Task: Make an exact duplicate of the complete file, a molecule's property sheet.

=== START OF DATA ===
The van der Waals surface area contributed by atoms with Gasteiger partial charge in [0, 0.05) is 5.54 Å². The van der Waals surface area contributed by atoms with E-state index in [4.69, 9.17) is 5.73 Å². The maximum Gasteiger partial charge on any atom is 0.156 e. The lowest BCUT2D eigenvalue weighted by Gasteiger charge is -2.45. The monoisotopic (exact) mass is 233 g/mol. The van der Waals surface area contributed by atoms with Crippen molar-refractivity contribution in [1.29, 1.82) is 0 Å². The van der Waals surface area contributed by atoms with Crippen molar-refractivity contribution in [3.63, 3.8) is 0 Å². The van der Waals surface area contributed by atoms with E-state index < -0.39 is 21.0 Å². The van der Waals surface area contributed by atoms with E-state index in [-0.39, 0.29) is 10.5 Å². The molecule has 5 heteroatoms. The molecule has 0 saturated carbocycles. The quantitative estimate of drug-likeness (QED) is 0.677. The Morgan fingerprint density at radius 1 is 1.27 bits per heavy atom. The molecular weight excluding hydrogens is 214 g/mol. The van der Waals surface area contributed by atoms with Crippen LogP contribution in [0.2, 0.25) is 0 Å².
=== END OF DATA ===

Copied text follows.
The van der Waals surface area contributed by atoms with Gasteiger partial charge in [0, 0.05) is 5.54 Å². The van der Waals surface area contributed by atoms with E-state index in [4.69, 9.17) is 5.73 Å². The maximum Gasteiger partial charge on any atom is 0.156 e. The lowest BCUT2D eigenvalue weighted by Gasteiger charge is -2.45. The monoisotopic (exact) mass is 233 g/mol. The van der Waals surface area contributed by atoms with Crippen molar-refractivity contribution in [1.29, 1.82) is 0 Å². The van der Waals surface area contributed by atoms with Crippen molar-refractivity contribution in [3.63, 3.8) is 0 Å². The van der Waals surface area contributed by atoms with E-state index < -0.39 is 21.0 Å². The van der Waals surface area contributed by atoms with E-state index in [-0.39, 0.29) is 10.5 Å². The molecule has 5 heteroatoms. The molecule has 0 saturated carbocycles. The quantitative estimate of drug-likeness (QED) is 0.677. The Morgan fingerprint density at radius 1 is 1.27 bits per heavy atom. The molecular weight excluding hydrogens is 214 g/mol. The van der Waals surface area contributed by atoms with Crippen LogP contribution in [0.2, 0.25) is 0 Å².